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It is today's version of gunboat diplomacy: A sudden, one-off, unannounced remote missile strike by the United States against a specific international figure in response to an atrocity.

Ronald Reagan did it in 1986, when he bombed Moammar Gadhafi's headquarters in Tripoli and Benghazi after the Libyan dictator's agents bombed a Beirut nightclub packed with U.S. soldiers. Bill Clinton did it in 1998, when he launched cruise missile strikes against Osama bin Laden in Afghanistan and Sudan in retaliation for the al-Qaeda leader's attacks on U.S. embassies in Kenya and Tanzania.

Read also: Syria strike: Geopolitical victory or a slide into a war Americans didn't ask for?

And now Donald Trump has joined that list, by firing about 60 Tomahawk cruise missiles into the airbases of Syrian dictator Bashar al-Assad in response to shocking chemical-weapons attacks.

There is no reason to believe Mr. Trump's sudden strike will prove different from those other two, in outcome or rationale.

It will not eliminate Mr. al-Assad's leadership. It will probably not be followed by the sort of sustained air and infantry campaign and occupation that might provoke a regime change. It will raise tensions with other major powers operating in the region – in this case Russia. And it may make the larger ongoing military campaign – this one against the Islamic State – last even longer.

And like those others, its value is partially humanitarian and international (nobody wants to see a chemical-weapons atrocity go unpunished), but largely political and domestic.

The strike had profound political value for Mr. Trump. It allowed him to portray himself as tough and decisive, after weeks of indecision and ambiguity. It allowed him to claim that he had gone where Barack Obama had dared not, by enforcing the chemical-weapons "red line" Mr. Obama had imposed, then declined to act fully upon.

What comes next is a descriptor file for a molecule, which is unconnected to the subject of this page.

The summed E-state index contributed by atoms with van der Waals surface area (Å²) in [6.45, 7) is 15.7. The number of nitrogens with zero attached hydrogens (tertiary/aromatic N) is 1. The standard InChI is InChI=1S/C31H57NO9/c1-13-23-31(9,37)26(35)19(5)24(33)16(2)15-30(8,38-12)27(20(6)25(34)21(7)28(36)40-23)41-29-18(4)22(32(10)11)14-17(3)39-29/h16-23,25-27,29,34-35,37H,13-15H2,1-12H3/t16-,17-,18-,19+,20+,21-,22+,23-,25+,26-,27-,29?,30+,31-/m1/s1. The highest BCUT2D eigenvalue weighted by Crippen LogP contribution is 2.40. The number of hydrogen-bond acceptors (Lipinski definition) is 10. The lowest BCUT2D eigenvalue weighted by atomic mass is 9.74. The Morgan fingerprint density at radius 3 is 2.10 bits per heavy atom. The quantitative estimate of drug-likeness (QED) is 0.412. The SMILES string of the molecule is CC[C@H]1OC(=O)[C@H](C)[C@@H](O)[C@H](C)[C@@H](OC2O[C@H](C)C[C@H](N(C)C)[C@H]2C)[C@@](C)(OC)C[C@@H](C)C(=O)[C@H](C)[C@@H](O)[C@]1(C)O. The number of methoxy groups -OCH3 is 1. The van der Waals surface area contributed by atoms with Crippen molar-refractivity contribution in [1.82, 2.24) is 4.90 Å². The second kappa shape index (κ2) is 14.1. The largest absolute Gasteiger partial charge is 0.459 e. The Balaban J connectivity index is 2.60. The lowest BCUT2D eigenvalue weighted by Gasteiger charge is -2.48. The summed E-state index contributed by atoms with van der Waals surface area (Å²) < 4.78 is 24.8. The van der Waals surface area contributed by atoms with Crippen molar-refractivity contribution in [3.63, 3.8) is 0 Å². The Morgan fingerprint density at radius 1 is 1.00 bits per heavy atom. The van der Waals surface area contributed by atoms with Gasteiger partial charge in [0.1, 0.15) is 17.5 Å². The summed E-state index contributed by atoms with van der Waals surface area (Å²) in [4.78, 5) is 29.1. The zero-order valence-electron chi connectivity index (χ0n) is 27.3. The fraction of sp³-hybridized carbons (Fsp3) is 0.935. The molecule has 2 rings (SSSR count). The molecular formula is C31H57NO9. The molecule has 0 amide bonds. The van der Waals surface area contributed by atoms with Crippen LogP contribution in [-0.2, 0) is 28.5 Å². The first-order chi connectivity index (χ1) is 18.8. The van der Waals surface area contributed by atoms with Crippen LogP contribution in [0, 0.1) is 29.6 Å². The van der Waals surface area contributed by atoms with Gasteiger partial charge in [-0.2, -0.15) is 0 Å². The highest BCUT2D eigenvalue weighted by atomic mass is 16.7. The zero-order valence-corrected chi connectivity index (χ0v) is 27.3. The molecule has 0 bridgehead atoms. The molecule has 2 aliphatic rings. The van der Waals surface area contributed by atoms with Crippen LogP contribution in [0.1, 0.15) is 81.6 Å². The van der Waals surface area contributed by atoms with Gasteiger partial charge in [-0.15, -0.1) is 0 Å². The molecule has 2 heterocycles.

It will help Mr. Trump appear less acquiescent to Russian President Vladimir Putin at a moment when the U.S. President's team is under investigation for alleged Russian support during the election. And it will infuriate the nationalist, isolationist and self-proclaimed anti-globalist branches of his movement – including his adviser Steve Bannon and libertarian-minded Congress members such as Rand Paul. By distancing himself from these hard-right nationalists, Mr. Trump might regain wavering support from the more moderate majority of Republicans.

The Reagan and Clinton strikes were intended to neutralize and intimidate U.S. foes and ideally remove the need for more elaborate military action that would require the co-operation of other countries with complex involvements in those regions. In both cases, they failed on anything but symbolic grounds, causing those foes to dig in deeper, redouble their repression and amplify their terrorist attacks – and make defeat more difficult (both Mr. Gadhafi and Mr. bin Laden met their demise in 2011, ironically just as Mr. al-Assad's war against his people was beginning).

Mr. Trump's airstrike could theoretically force Mr. al-Assad to the negotiating table, but it's far more likely that it will make the conflict more complex and difficult – especially if Russia redoubles its support for Mr. al-Assad and reduces its co-operation with the United States in the war against the Islamic State.

"I had two big fears about striking the Assad regime," writes Andrew Exum, a former U.S. Army officer who was one of the U.S. negotiators who struck a co-operation deal with Russia after Mr. Obama decided not to launch strikes against Mr. al-Assad. "The first was that we might inadvertently kill some Russians," and trigger a wider international showdown. "My second fear was that this would greatly complicate the fight against the Islamic State."

Certainly, a rise in Russian-American tensions will make the fight against the Islamic State somewhat more difficult. On the other hand, such complexities have bedevilled that campaign all along, and they've involved not just the United States and Russia, but also Kurdish militias, the Turkish military, and various competing factions of Syrian rebels.

The deeper reason why the fight against the Islamic State has been difficult is one hinted at, but not solved, by Thursday's strike: As long as Mr. al-Assad attempts to remain in power, there will not be a coherent and legitimate Syrian state controlling its eastern territory, and therefore Syria will remain vulnerable to control by extremist movements, including the Islamic State.

A single airstrike will not solve that problem. Its solution would likely require both co-ordinated threats and complex negotiations – and not just missiles launched from aircraft carriers.